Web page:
Fw: Possible missed optimization opportunity with const?

David Brown david@westcontrol.com
Thu Sep 1 19:33:00 GMT 2016


On 01/09/16 21:11, Toshi Morita wrote:
>
>
> David Brown wrote:
>>> Another example is mask-programmed ROM or EPROM. These devices are
>>> usually fairly slow with access times ranging from 125 ns to 450 ns.
>>> Since these devicesare so slow, it is preferable to avoid unnecessary
>>> reads to the device. The values in a mask-programmed ROM cannot be
>>> changed, and the values in an EPROM can only be changed when the
>>> device is powered off and exposed to UV light for several minutes, so
>>> the values are effectively const and do not change at runtime.
>
>> Usually you can treat such data as const, that's true.  But again, I am
>> having a hard time understanding why it might matter if you read the
>> data twice (it's not /that/ slow - especially in comparison to calling a
>> function in between reads), and why you can't simply store the first
>> read in a local variable in cases where it /does/ matter.  And in
>> microcontrollers that are fast enough for this to matter, you've
>
>> probably got a cache that can be used.
>
> I've worked on one platform with a dual ARM7 running at 100 Mhz and no cache.
> ROMs had a cycle time of 450 ns, and the processor has a cycle time of 10 ns.
> So it's 45 clock cycles to access ROM.

In cases like that, you can do your caching manually.  Just read the rom 
value once, and keep the value in a local variable - then it will stay 
in a local register.  If you have a lot to read and re-use, copy a block 
to SRAM.  This is something that the compiler could never do on its own 
- you have to write it in the code.

>> I'm all in favour of better optimisations, but this looks like a lot of
>
>> effort (for either the gcc developers, or for the programmer) for a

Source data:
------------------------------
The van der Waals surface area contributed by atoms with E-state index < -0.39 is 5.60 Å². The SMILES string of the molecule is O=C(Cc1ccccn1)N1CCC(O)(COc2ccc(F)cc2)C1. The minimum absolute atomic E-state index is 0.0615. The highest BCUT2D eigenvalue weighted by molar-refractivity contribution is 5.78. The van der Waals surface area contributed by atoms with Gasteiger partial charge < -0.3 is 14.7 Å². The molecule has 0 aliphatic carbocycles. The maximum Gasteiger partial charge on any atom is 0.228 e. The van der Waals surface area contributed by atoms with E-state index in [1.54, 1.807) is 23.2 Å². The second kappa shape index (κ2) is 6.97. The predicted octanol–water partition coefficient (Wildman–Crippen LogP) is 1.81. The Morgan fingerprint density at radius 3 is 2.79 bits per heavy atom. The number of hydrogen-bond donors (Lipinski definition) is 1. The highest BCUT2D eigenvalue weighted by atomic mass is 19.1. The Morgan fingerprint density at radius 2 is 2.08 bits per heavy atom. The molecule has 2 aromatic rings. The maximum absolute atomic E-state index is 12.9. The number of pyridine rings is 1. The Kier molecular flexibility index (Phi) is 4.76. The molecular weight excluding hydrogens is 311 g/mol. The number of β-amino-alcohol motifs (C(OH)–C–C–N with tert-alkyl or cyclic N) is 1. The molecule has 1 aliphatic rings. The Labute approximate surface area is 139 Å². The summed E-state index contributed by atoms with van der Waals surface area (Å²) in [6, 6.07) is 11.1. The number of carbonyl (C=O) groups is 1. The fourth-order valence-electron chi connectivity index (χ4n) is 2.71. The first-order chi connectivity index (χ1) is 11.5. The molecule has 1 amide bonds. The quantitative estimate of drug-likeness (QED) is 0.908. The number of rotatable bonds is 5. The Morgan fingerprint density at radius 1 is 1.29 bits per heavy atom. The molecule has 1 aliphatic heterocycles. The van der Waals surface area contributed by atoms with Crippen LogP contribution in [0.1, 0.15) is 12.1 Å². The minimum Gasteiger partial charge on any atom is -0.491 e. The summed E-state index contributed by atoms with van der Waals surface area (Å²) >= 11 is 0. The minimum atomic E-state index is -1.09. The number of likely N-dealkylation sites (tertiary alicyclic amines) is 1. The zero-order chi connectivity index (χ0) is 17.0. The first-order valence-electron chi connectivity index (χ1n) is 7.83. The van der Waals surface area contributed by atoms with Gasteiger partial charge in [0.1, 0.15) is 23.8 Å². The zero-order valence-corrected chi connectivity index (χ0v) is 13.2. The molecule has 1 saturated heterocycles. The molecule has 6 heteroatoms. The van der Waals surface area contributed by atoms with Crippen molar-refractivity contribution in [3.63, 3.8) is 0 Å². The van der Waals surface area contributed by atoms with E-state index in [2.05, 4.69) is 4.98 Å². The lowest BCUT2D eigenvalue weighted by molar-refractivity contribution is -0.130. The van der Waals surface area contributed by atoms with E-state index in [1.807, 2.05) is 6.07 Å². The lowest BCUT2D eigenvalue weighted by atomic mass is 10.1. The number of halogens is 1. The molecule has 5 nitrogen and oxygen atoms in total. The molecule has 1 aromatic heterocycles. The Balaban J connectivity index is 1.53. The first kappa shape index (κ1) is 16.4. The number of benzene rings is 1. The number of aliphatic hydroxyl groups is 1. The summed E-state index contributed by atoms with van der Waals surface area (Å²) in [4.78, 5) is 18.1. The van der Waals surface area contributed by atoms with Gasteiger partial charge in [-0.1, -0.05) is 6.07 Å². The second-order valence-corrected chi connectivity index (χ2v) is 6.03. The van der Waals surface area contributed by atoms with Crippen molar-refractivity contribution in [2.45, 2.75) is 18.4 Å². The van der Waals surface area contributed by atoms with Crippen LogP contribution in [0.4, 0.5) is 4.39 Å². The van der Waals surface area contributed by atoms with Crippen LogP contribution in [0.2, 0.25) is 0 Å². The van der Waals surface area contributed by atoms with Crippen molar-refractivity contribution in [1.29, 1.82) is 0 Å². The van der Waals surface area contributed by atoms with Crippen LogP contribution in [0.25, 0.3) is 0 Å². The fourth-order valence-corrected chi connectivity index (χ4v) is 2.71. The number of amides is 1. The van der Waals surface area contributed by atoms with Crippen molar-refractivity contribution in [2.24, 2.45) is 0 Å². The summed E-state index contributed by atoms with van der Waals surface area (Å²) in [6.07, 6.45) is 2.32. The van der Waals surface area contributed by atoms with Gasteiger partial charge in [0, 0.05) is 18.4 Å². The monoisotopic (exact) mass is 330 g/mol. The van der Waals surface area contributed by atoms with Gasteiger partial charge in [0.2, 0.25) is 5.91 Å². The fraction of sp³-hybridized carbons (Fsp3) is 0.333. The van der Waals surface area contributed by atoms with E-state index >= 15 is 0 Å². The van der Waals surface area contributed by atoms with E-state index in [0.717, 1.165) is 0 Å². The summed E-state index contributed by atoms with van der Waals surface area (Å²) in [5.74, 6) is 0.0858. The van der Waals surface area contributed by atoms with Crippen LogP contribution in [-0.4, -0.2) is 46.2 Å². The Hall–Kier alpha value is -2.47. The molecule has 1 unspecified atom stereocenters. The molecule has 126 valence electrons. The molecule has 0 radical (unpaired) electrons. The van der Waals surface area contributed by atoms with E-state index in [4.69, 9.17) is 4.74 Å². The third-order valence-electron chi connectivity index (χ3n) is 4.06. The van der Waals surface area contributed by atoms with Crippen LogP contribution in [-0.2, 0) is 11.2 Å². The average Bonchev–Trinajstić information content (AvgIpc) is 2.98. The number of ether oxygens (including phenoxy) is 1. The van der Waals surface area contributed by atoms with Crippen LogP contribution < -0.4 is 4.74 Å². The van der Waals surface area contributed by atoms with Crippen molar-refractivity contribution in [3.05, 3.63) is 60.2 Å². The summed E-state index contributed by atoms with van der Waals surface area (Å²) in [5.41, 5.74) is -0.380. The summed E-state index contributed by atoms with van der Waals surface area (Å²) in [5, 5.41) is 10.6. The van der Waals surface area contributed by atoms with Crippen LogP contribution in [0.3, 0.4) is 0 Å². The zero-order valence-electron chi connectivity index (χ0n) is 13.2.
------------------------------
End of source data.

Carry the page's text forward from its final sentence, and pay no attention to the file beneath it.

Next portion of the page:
>> negligible gain.
>
> If you look at my original message, you will see that this optimization is
> already implemented and works for the case where pfoo = &foo.
>
> It fails when foo is replaced with a (const int * const) address.
>
> I suspect when the C front-end parses (const int * const)0x1234, it fails
> to apply the const_tree attribute to the subtree, and this is why the
> optimization is failing.
>

This was already explained to you by Florian - the compiler cannot make 
the optimisation you want, because it does not know that the object at 
address 0x1234 is truly constant.  The "const" in the pointer here can 
only tell the compiler that /you/ will not try to change its value. 
This is different from the case where you define pfoo from the address 
of foo, because you have defined foo to be constant - now the compiler 
knows it cannot change, and can optimise accordingly.

To be able to get the kind of optimisation you are asking for, you would 
need to be able to tell the compiler that the thing pfoo points to is 
really constant - that would need a new __attribute__ or similar 
extension.  Alternatively, you would need a new __attribute__ to let you 
declare a const foo at a specific address (this might be easier, since 
the relevant __attribute__ already exists for avr-gcc).




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